Design Patterns - The Factory Pattern in JavaScript

TL; DR

Source code can be found on GitHub, jsFactory repo


Design Patterns - The Factory

Table of Contents

  1. Design Patterns
  2. The Factory Pattern
  3. Factory Pattern in JS
  4. Simple Factory
  5. Configurable Factory
  6. Demo

Design Patterns ^

A design pattern is the re-usable form of a solution to a design problem. 1

In 1977 Christopher Alexander, at that time a well-known architect, published a book, titled A Pattern Language. He explained his ideas about incremental and organic design and laid the foundations of Design Patterns.

In 1994 was released the Design Pattern book, the book which is the symbol of the Design Pattern topic, the classic written by the Gang of Four: Design Patterns: Elements of Reusable Object-Oriented Software. All the examples in this book were written in C++ and presented using C++’s language features. Understanding this book and the examples in this book is not a trivial task.

You may ask why do we need design patterns? The answer is simple, first of all design patterns offer solutions to problems which might appear in our apps. Of course, there are multiple solutions for these issues... BUT the solutions which design patterns offer have been proven and tested by thousands of engineers so we can rely on these.

The Factory Pattern ^

The Factory design pattern is one of the most simple design patterns. The main idea of this pattern is to have a common place (function, object, class, module) which is used to initialize (create) objects within the application. Imagine, if you want to update an existing type/object, lets say you want to add two more properties to an Employee type. This Employee type is used all over the modules inside your app (login, products and services, salary module, employee tracking, career management and so on).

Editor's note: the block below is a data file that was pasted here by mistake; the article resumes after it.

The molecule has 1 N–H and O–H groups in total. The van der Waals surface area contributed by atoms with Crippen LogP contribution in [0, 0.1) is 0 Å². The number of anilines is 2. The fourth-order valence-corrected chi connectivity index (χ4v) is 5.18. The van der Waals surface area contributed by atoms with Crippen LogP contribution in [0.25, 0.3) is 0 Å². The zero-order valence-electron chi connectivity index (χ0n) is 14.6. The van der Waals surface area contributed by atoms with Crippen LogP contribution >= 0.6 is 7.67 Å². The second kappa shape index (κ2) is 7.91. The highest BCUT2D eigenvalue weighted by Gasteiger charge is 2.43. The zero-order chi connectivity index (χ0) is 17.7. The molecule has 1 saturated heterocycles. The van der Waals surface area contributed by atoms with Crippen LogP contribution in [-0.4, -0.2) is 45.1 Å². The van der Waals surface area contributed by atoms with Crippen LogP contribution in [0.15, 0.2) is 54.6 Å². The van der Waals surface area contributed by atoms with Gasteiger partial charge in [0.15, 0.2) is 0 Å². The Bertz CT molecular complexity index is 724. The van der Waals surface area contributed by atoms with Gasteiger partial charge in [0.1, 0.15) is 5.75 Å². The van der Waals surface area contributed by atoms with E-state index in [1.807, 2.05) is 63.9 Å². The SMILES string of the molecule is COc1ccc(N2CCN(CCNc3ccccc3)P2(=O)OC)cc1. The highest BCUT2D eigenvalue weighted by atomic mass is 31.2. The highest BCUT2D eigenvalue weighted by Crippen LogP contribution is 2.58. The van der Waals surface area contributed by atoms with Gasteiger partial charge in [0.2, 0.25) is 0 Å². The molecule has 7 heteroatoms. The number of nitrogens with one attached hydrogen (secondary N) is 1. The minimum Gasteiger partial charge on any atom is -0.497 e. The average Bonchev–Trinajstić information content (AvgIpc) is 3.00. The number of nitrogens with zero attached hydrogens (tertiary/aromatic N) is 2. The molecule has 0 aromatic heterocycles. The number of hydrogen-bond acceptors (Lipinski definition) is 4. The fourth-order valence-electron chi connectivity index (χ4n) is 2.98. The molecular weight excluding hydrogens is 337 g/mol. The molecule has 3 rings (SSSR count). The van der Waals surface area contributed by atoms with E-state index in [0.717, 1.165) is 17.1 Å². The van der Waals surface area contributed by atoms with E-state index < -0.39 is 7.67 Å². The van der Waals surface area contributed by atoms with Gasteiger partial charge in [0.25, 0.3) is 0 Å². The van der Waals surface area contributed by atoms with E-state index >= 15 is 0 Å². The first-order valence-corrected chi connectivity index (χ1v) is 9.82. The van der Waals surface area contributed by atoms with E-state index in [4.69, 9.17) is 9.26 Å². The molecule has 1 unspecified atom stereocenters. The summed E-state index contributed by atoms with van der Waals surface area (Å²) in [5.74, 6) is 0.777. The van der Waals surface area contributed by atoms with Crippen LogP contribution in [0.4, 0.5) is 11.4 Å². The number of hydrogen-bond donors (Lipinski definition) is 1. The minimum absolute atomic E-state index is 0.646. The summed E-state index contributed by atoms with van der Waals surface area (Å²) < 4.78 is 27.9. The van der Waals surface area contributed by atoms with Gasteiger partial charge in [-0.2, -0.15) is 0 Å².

Just imagine if the creation of objects is spread over hundreds of files within an application, maintaining and handling that large amount of files is very error-prone when the object creation logic needs to be updated. Missing to adjust some of the places where the objects are created can cause misbehavior, crash, data corruption in the application.

If the creation of the objects (in our case of type Employee but not only) is not controlled by a single component (a factory) then, you would need to change the code everywhere in the application where a new Employee is created. Once the creation of the objects is centralized, the number of affected code files, classes, modules is much smaller when this type of change is needed.

The Factory design pattern is a creational design pattern.

Creational Design patterns are the ones which usually everyone knows about, mostly because during development most of us faced situations when there was need to create multiple objects and everyone knew (or felt) these objects should be created in the same place or at least in the same manner. Some of the commonly known design patterns are Factory, Abstract Factory, Builder and of course Singleton.

Factory Pattern in JS ^